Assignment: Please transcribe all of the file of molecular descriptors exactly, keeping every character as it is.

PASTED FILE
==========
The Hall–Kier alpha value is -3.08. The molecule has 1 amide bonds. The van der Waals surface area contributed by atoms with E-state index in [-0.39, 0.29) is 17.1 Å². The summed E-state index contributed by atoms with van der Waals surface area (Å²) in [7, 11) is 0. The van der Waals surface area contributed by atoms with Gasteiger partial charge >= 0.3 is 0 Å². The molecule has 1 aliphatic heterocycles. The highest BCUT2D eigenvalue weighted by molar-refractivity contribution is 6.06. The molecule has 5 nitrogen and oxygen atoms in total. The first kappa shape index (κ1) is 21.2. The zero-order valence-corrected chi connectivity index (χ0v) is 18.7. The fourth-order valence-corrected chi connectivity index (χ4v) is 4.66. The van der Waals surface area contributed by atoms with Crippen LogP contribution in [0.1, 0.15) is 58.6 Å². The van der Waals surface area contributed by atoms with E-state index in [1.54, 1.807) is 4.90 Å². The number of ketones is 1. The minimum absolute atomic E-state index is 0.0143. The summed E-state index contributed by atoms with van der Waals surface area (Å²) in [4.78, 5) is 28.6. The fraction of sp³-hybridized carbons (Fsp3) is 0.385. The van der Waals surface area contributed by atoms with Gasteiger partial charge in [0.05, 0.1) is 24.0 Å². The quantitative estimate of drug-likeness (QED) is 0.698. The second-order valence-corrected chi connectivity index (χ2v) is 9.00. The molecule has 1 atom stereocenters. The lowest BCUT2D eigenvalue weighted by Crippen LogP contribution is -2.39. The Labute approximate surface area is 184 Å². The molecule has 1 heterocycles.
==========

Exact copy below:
The Hall–Kier alpha value is -3.08. The molecule has 1 amide bonds. The van der Waals surface area contributed by atoms with E-state index in [-0.39, 0.29) is 17.1 Å². The summed E-state index contributed by atoms with van der Waals surface area (Å²) in [7, 11) is 0. The van der Waals surface area contributed by atoms with Gasteiger partial charge >= 0.3 is 0 Å². The molecule has 1 aliphatic heterocycles. The highest BCUT2D eigenvalue weighted by molar-refractivity contribution is 6.06. The molecule has 5 nitrogen and oxygen atoms in total. The first kappa shape index (κ1) is 21.2. The zero-order valence-corrected chi connectivity index (χ0v) is 18.7. The fourth-order valence-corrected chi connectivity index (χ4v) is 4.66. The van der Waals surface area contributed by atoms with Crippen LogP contribution in [0.1, 0.15) is 58.6 Å². The van der Waals surface area contributed by atoms with E-state index in [1.54, 1.807) is 4.90 Å². The number of ketones is 1. The minimum absolute atomic E-state index is 0.0143. The summed E-state index contributed by atoms with van der Waals surface area (Å²) in [4.78, 5) is 28.6. The fraction of sp³-hybridized carbons (Fsp3) is 0.385. The van der Waals surface area contributed by atoms with Gasteiger partial charge in [0.05, 0.1) is 24.0 Å². The quantitative estimate of drug-likeness (QED) is 0.698. The second-order valence-corrected chi connectivity index (χ2v) is 9.00. The molecule has 1 atom stereocenters. The lowest BCUT2D eigenvalue weighted by Crippen LogP contribution is -2.39. The Labute approximate surface area is 184 Å². The molecule has 1 heterocycles.